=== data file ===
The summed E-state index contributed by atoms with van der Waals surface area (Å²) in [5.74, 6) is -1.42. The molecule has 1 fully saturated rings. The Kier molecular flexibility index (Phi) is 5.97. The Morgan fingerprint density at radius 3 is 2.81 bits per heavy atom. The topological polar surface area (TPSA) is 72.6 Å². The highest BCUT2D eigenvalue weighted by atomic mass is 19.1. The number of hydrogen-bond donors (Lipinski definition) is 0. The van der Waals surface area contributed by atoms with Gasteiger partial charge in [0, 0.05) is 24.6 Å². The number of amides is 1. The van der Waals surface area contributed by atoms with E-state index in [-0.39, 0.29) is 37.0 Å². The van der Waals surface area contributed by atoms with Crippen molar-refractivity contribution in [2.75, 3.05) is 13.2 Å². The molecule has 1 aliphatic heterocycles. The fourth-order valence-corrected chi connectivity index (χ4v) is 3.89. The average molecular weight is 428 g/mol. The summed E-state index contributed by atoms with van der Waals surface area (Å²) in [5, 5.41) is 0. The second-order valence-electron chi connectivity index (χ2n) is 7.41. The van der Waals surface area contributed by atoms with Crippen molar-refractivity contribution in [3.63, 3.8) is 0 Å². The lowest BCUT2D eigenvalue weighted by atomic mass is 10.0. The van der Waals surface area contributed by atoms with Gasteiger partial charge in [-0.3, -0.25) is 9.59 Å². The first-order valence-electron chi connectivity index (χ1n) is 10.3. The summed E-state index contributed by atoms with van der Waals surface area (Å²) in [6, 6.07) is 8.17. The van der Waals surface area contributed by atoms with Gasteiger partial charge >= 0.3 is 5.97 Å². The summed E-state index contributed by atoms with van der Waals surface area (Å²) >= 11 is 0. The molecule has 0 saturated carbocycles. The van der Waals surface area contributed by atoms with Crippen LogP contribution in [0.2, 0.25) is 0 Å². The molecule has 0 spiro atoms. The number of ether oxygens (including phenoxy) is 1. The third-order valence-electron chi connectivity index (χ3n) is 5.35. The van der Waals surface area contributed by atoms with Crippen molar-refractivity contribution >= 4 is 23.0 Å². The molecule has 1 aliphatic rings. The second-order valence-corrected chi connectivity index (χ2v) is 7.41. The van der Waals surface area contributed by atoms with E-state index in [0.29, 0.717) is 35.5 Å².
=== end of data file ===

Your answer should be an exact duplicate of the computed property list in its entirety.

The summed E-state index contributed by atoms with van der Waals surface area (Å²) in [5.74, 6) is -1.42. The molecule has 1 fully saturated rings. The Kier molecular flexibility index (Phi) is 5.97. The Morgan fingerprint density at radius 3 is 2.81 bits per heavy atom. The topological polar surface area (TPSA) is 72.6 Å². The highest BCUT2D eigenvalue weighted by atomic mass is 19.1. The number of hydrogen-bond donors (Lipinski definition) is 0. The van der Waals surface area contributed by atoms with Gasteiger partial charge in [0, 0.05) is 24.6 Å². The number of amides is 1. The van der Waals surface area contributed by atoms with E-state index in [-0.39, 0.29) is 37.0 Å². The van der Waals surface area contributed by atoms with Crippen molar-refractivity contribution in [2.75, 3.05) is 13.2 Å². The molecule has 1 aliphatic heterocycles. The fourth-order valence-corrected chi connectivity index (χ4v) is 3.89. The average molecular weight is 428 g/mol. The summed E-state index contributed by atoms with van der Waals surface area (Å²) in [5, 5.41) is 0. The second-order valence-electron chi connectivity index (χ2n) is 7.41. The van der Waals surface area contributed by atoms with Crippen molar-refractivity contribution in [3.63, 3.8) is 0 Å². The lowest BCUT2D eigenvalue weighted by atomic mass is 10.0. The van der Waals surface area contributed by atoms with Gasteiger partial charge in [-0.3, -0.25) is 9.59 Å². The first-order valence-electron chi connectivity index (χ1n) is 10.3. The summed E-state index contributed by atoms with van der Waals surface area (Å²) in [6, 6.07) is 8.17. The van der Waals surface area contributed by atoms with Gasteiger partial charge >= 0.3 is 5.97 Å². The summed E-state index contributed by atoms with van der Waals surface area (Å²) >= 11 is 0. The molecule has 0 saturated carbocycles. The van der Waals surface area contributed by atoms with Crippen LogP contribution in [0.2, 0.25) is 0 Å². The molecule has 0 spiro atoms. The number of ether oxygens (including phenoxy) is 1. The third-order valence-electron chi connectivity index (χ3n) is 5.35. The van der Waals surface area contributed by atoms with Crippen molar-refractivity contribution >= 4 is 23.0 Å². The molecule has 1 aliphatic rings. The second-order valence-corrected chi connectivity index (χ2v) is 7.41. The van der Waals surface area contributed by atoms with E-state index in [0.29, 0.717) is 35.5 Å².